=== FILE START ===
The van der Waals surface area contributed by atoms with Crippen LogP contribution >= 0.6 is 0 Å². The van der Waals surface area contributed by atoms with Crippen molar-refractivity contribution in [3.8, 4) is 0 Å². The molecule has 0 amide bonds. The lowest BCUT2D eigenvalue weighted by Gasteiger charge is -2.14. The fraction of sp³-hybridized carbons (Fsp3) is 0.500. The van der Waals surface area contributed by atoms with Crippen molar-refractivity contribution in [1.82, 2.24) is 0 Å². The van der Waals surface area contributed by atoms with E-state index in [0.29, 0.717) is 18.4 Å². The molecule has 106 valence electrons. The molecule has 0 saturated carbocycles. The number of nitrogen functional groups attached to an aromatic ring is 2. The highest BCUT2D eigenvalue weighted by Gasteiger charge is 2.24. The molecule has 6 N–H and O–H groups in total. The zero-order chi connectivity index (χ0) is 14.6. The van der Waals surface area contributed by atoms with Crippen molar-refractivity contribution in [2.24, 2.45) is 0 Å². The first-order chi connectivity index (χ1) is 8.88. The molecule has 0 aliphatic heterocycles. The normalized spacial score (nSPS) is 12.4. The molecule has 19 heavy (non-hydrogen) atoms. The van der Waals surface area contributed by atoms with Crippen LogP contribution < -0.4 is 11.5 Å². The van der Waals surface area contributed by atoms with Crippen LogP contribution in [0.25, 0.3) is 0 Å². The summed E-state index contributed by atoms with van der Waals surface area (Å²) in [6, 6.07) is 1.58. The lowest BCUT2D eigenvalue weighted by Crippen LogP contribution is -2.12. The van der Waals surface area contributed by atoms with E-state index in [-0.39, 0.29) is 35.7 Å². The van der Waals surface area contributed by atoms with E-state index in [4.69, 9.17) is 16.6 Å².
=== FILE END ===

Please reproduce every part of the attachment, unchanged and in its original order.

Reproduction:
The van der Waals surface area contributed by atoms with Crippen LogP contribution >= 0.6 is 0 Å². The van der Waals surface area contributed by atoms with Crippen molar-refractivity contribution in [3.8, 4) is 0 Å². The molecule has 0 amide bonds. The lowest BCUT2D eigenvalue weighted by Gasteiger charge is -2.14. The fraction of sp³-hybridized carbons (Fsp3) is 0.500. The van der Waals surface area contributed by atoms with Crippen molar-refractivity contribution in [1.82, 2.24) is 0 Å². The van der Waals surface area contributed by atoms with E-state index in [0.29, 0.717) is 18.4 Å². The molecule has 106 valence electrons. The molecule has 0 saturated carbocycles. The number of nitrogen functional groups attached to an aromatic ring is 2. The highest BCUT2D eigenvalue weighted by Gasteiger charge is 2.24. The molecule has 6 N–H and O–H groups in total. The zero-order chi connectivity index (χ0) is 14.6. The van der Waals surface area contributed by atoms with Crippen molar-refractivity contribution in [2.24, 2.45) is 0 Å². The first-order chi connectivity index (χ1) is 8.88. The molecule has 0 aliphatic heterocycles. The normalized spacial score (nSPS) is 12.4. The molecule has 19 heavy (non-hydrogen) atoms. The van der Waals surface area contributed by atoms with Crippen LogP contribution < -0.4 is 11.5 Å². The van der Waals surface area contributed by atoms with Crippen LogP contribution in [0.25, 0.3) is 0 Å². The summed E-state index contributed by atoms with van der Waals surface area (Å²) in [6, 6.07) is 1.58. The lowest BCUT2D eigenvalue weighted by Crippen LogP contribution is -2.12. The van der Waals surface area contributed by atoms with E-state index in [-0.39, 0.29) is 35.7 Å². The van der Waals surface area contributed by atoms with E-state index in [4.69, 9.17) is 16.6 Å².